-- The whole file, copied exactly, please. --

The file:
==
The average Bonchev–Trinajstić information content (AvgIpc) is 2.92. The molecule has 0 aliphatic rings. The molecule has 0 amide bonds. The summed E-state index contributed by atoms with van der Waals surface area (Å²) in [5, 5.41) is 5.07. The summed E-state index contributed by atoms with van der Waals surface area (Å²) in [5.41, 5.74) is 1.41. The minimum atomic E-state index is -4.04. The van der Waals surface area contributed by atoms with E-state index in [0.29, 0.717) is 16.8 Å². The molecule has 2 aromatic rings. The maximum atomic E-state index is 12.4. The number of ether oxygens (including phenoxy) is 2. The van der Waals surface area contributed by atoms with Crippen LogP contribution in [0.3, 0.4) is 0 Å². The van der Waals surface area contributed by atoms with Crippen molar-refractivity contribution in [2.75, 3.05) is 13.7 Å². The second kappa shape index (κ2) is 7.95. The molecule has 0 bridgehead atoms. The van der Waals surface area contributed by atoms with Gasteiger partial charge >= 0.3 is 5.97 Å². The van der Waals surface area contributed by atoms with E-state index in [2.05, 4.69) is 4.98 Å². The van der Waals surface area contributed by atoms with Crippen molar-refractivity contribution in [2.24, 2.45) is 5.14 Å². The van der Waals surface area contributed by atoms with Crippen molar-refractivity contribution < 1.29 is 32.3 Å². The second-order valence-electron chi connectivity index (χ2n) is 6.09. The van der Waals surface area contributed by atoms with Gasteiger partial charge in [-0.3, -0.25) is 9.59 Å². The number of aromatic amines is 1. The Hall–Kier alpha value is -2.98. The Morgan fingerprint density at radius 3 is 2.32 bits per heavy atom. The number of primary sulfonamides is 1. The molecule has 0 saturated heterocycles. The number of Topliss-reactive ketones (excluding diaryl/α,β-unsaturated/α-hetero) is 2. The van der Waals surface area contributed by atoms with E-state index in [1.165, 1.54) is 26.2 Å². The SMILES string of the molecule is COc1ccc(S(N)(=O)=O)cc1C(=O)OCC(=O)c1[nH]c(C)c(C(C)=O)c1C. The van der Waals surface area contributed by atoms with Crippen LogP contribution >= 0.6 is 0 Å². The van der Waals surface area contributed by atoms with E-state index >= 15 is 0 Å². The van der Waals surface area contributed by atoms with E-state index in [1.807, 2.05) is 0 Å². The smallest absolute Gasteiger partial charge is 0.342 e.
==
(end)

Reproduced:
The average Bonchev–Trinajstić information content (AvgIpc) is 2.92. The molecule has 0 aliphatic rings. The molecule has 0 amide bonds. The summed E-state index contributed by atoms with van der Waals surface area (Å²) in [5, 5.41) is 5.07. The summed E-state index contributed by atoms with van der Waals surface area (Å²) in [5.41, 5.74) is 1.41. The minimum atomic E-state index is -4.04. The van der Waals surface area contributed by atoms with E-state index in [0.29, 0.717) is 16.8 Å². The molecule has 2 aromatic rings. The maximum atomic E-state index is 12.4. The number of ether oxygens (including phenoxy) is 2. The van der Waals surface area contributed by atoms with Crippen LogP contribution in [0.3, 0.4) is 0 Å². The van der Waals surface area contributed by atoms with Crippen molar-refractivity contribution in [2.75, 3.05) is 13.7 Å². The second kappa shape index (κ2) is 7.95. The molecule has 0 bridgehead atoms. The van der Waals surface area contributed by atoms with Gasteiger partial charge >= 0.3 is 5.97 Å². The van der Waals surface area contributed by atoms with E-state index in [2.05, 4.69) is 4.98 Å². The van der Waals surface area contributed by atoms with Crippen molar-refractivity contribution in [2.24, 2.45) is 5.14 Å². The van der Waals surface area contributed by atoms with Crippen molar-refractivity contribution < 1.29 is 32.3 Å². The second-order valence-electron chi connectivity index (χ2n) is 6.09. The van der Waals surface area contributed by atoms with Gasteiger partial charge in [-0.3, -0.25) is 9.59 Å². The number of aromatic amines is 1. The Hall–Kier alpha value is -2.98. The Morgan fingerprint density at radius 3 is 2.32 bits per heavy atom. The number of primary sulfonamides is 1. The molecule has 0 saturated heterocycles. The number of Topliss-reactive ketones (excluding diaryl/α,β-unsaturated/α-hetero) is 2. The van der Waals surface area contributed by atoms with E-state index in [1.165, 1.54) is 26.2 Å². The SMILES string of the molecule is COc1ccc(S(N)(=O)=O)cc1C(=O)OCC(=O)c1[nH]c(C)c(C(C)=O)c1C. The van der Waals surface area contributed by atoms with Crippen LogP contribution >= 0.6 is 0 Å². The van der Waals surface area contributed by atoms with E-state index >= 15 is 0 Å². The van der Waals surface area contributed by atoms with E-state index in [1.807, 2.05) is 0 Å². The smallest absolute Gasteiger partial charge is 0.342 e.